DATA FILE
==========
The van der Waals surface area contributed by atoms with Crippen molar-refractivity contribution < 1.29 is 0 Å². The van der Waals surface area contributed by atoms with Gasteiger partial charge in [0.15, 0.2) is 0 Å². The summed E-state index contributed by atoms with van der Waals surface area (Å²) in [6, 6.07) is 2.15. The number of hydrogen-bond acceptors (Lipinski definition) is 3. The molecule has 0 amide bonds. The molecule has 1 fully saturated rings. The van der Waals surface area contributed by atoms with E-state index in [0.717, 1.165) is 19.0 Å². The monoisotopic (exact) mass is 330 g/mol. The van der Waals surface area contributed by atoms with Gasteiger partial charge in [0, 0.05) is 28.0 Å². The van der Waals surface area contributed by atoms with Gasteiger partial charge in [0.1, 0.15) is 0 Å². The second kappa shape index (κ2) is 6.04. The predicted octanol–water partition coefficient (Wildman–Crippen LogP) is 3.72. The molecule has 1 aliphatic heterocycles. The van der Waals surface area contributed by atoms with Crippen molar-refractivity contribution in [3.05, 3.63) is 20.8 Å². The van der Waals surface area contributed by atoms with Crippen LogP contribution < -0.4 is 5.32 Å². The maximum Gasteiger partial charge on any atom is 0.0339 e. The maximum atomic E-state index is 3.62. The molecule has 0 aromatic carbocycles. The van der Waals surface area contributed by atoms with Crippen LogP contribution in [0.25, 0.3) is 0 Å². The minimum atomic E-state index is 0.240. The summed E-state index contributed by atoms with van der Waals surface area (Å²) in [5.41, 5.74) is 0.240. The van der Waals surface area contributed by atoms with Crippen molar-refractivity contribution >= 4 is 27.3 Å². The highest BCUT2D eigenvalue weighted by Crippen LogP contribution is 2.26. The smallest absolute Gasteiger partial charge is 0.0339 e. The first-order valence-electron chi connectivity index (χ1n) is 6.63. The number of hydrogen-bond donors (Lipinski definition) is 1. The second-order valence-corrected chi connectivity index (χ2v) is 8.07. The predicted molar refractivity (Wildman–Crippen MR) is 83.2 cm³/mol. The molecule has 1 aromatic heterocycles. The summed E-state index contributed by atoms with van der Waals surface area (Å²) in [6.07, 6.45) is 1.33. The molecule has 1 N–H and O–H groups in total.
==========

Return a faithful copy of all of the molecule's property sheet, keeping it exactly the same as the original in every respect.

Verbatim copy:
The van der Waals surface area contributed by atoms with Crippen molar-refractivity contribution < 1.29 is 0 Å². The van der Waals surface area contributed by atoms with Gasteiger partial charge in [0.15, 0.2) is 0 Å². The summed E-state index contributed by atoms with van der Waals surface area (Å²) in [6, 6.07) is 2.15. The number of hydrogen-bond acceptors (Lipinski definition) is 3. The molecule has 0 amide bonds. The molecule has 1 fully saturated rings. The van der Waals surface area contributed by atoms with E-state index in [0.717, 1.165) is 19.0 Å². The monoisotopic (exact) mass is 330 g/mol. The van der Waals surface area contributed by atoms with Gasteiger partial charge in [0, 0.05) is 28.0 Å². The van der Waals surface area contributed by atoms with Gasteiger partial charge in [0.1, 0.15) is 0 Å². The second kappa shape index (κ2) is 6.04. The predicted octanol–water partition coefficient (Wildman–Crippen LogP) is 3.72. The molecule has 1 aliphatic heterocycles. The van der Waals surface area contributed by atoms with Crippen molar-refractivity contribution in [3.05, 3.63) is 20.8 Å². The van der Waals surface area contributed by atoms with Crippen LogP contribution < -0.4 is 5.32 Å². The maximum Gasteiger partial charge on any atom is 0.0339 e. The maximum atomic E-state index is 3.62. The molecule has 0 aromatic carbocycles. The van der Waals surface area contributed by atoms with Crippen LogP contribution in [0.25, 0.3) is 0 Å². The minimum atomic E-state index is 0.240. The summed E-state index contributed by atoms with van der Waals surface area (Å²) in [5.41, 5.74) is 0.240. The van der Waals surface area contributed by atoms with Crippen molar-refractivity contribution >= 4 is 27.3 Å². The highest BCUT2D eigenvalue weighted by Crippen LogP contribution is 2.26. The smallest absolute Gasteiger partial charge is 0.0339 e. The first-order valence-electron chi connectivity index (χ1n) is 6.63. The number of hydrogen-bond donors (Lipinski definition) is 1. The second-order valence-corrected chi connectivity index (χ2v) is 8.07. The predicted molar refractivity (Wildman–Crippen MR) is 83.2 cm³/mol. The molecule has 1 aromatic heterocycles. The summed E-state index contributed by atoms with van der Waals surface area (Å²) in [6.07, 6.45) is 1.33. The molecule has 1 N–H and O–H groups in total.